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Debts, Deficits, Structural Deficits and Interest Rates

Lord Myners spoke in the House of Lords Yesterday.

Amongst other things he said:
There is nothing progressive about a Government who consistently spend more than they can raise in taxation, and certainly nothing progressive that endows generations to come with the liabilities incurred by the current generation. There will need to be significant cuts in public expenditure, but there is considerable waste in public expenditure. I have seen that in my own experience as a government Minister. I hope that the Government will pursue with vigilance their search for waste and efficiencies without making cuts which are injurious to the provision of public service. The difference between the Government and the previous Government was on the issue of timing and when those cuts should take place.

There was flawed thinking about job creation in the past. I found it very frustrating to sit in meetings with some of my fellow Ministers talking about creating jobs in the green economy and biotechnology. The Government cannot create jobs. The Government can create an environment that is conducive to the creation of jobs, but they cannot create jobs and we mislead ourselves if we believe they can. We need to create a context for competition, incentives for capital investment, protection for intellectual property and promotion of high standards of governance.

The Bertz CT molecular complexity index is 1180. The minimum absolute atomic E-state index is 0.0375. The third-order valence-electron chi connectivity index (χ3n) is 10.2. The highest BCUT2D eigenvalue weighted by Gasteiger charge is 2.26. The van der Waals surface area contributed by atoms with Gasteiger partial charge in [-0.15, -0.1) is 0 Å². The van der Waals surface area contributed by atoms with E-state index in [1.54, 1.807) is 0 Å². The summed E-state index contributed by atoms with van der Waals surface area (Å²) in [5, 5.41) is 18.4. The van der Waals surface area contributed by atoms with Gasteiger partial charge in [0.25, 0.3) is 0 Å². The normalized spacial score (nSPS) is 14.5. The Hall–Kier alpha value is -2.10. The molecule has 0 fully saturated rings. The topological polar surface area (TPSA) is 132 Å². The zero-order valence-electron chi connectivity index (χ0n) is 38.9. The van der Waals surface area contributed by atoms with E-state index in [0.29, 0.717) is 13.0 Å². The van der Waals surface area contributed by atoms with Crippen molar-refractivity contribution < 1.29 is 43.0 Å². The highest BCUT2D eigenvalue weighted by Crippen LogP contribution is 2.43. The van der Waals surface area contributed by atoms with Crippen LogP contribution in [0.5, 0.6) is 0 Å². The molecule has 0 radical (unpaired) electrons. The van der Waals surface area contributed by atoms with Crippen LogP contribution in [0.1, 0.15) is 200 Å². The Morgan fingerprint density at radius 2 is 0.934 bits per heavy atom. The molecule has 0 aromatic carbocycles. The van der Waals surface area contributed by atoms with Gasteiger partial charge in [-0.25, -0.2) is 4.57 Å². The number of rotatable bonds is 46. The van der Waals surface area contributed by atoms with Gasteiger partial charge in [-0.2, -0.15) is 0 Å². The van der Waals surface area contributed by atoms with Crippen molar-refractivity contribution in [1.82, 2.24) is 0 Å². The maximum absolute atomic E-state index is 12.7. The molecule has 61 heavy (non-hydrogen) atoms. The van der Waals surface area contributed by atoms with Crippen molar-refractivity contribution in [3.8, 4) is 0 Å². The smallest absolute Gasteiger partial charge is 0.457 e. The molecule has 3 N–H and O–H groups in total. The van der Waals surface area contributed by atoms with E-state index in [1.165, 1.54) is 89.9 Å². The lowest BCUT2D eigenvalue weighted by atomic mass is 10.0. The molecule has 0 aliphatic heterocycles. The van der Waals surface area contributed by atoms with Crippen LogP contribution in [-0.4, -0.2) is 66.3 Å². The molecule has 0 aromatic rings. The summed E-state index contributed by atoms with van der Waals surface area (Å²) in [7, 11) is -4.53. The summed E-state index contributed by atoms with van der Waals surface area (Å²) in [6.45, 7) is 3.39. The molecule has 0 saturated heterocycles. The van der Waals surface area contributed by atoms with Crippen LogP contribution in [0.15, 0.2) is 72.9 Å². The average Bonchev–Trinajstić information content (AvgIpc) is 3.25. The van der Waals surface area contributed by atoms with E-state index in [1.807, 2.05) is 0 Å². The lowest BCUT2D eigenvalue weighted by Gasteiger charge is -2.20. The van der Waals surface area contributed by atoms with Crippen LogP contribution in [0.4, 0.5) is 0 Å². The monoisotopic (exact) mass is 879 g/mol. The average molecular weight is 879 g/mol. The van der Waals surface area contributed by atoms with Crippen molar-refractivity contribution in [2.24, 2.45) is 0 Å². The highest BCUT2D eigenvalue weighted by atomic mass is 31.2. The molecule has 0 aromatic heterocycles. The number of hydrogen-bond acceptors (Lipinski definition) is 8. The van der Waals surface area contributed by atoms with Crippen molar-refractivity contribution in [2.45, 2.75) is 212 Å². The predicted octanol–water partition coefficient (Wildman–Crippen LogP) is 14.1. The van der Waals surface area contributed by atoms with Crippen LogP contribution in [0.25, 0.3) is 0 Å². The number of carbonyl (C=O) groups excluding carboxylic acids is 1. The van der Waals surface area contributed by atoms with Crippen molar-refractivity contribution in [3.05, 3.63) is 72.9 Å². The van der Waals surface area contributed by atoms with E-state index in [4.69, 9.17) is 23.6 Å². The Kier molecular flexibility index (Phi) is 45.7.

What we face is a real challenge. The challenge is to keep the interest rate that government pays for its debt as low as is practical. It is the recent discussions about ratings that drive the need for a rapid reduction in the deficit.

Some people mix up the terms deficit, structural deficit and debt as if there is no difference between them. The deficit is the government's borrowing during one financial year. The amount of that deficit that is structural is that which doesn't disappear as a result of growth. The debt is the total of borrowings for every year.

It is the debt upon which we pay interest.

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